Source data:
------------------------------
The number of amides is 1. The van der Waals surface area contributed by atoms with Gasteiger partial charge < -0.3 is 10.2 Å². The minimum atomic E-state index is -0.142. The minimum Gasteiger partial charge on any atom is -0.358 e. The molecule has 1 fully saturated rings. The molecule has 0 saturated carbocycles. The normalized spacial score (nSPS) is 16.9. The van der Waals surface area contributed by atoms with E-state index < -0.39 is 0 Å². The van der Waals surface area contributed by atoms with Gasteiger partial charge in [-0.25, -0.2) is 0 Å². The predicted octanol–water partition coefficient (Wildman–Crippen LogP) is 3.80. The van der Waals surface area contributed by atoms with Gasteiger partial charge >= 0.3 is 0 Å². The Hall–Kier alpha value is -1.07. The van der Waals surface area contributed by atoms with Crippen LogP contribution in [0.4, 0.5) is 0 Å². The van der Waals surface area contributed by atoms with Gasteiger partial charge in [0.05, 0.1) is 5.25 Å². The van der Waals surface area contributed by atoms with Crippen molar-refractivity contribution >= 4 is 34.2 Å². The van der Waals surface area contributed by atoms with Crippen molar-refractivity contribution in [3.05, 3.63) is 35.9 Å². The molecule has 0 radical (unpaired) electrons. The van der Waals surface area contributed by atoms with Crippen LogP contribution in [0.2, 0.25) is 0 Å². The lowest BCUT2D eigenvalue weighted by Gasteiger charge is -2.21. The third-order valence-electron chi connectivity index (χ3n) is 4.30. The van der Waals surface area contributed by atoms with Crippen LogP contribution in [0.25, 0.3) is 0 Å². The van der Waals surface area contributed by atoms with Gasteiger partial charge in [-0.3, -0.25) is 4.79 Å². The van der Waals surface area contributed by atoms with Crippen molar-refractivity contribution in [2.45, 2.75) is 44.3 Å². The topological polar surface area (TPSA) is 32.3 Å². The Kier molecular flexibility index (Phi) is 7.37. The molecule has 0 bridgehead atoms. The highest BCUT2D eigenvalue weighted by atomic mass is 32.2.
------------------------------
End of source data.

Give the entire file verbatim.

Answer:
The number of amides is 1. The van der Waals surface area contributed by atoms with Gasteiger partial charge < -0.3 is 10.2 Å². The minimum atomic E-state index is -0.142. The minimum Gasteiger partial charge on any atom is -0.358 e. The molecule has 1 fully saturated rings. The molecule has 0 saturated carbocycles. The normalized spacial score (nSPS) is 16.9. The van der Waals surface area contributed by atoms with E-state index < -0.39 is 0 Å². The van der Waals surface area contributed by atoms with Gasteiger partial charge in [-0.25, -0.2) is 0 Å². The predicted octanol–water partition coefficient (Wildman–Crippen LogP) is 3.80. The van der Waals surface area contributed by atoms with Gasteiger partial charge >= 0.3 is 0 Å². The Hall–Kier alpha value is -1.07. The van der Waals surface area contributed by atoms with Crippen LogP contribution in [0.4, 0.5) is 0 Å². The van der Waals surface area contributed by atoms with Gasteiger partial charge in [0.05, 0.1) is 5.25 Å². The van der Waals surface area contributed by atoms with Crippen molar-refractivity contribution >= 4 is 34.2 Å². The van der Waals surface area contributed by atoms with Crippen molar-refractivity contribution in [3.05, 3.63) is 35.9 Å². The molecule has 0 radical (unpaired) electrons. The van der Waals surface area contributed by atoms with Crippen LogP contribution in [0.2, 0.25) is 0 Å². The lowest BCUT2D eigenvalue weighted by Gasteiger charge is -2.21. The third-order valence-electron chi connectivity index (χ3n) is 4.30. The van der Waals surface area contributed by atoms with Crippen LogP contribution in [0.25, 0.3) is 0 Å². The van der Waals surface area contributed by atoms with Gasteiger partial charge in [-0.3, -0.25) is 4.79 Å². The van der Waals surface area contributed by atoms with Crippen molar-refractivity contribution in [2.45, 2.75) is 44.3 Å². The topological polar surface area (TPSA) is 32.3 Å². The Kier molecular flexibility index (Phi) is 7.37. The molecule has 0 bridgehead atoms. The highest BCUT2D eigenvalue weighted by atomic mass is 32.2.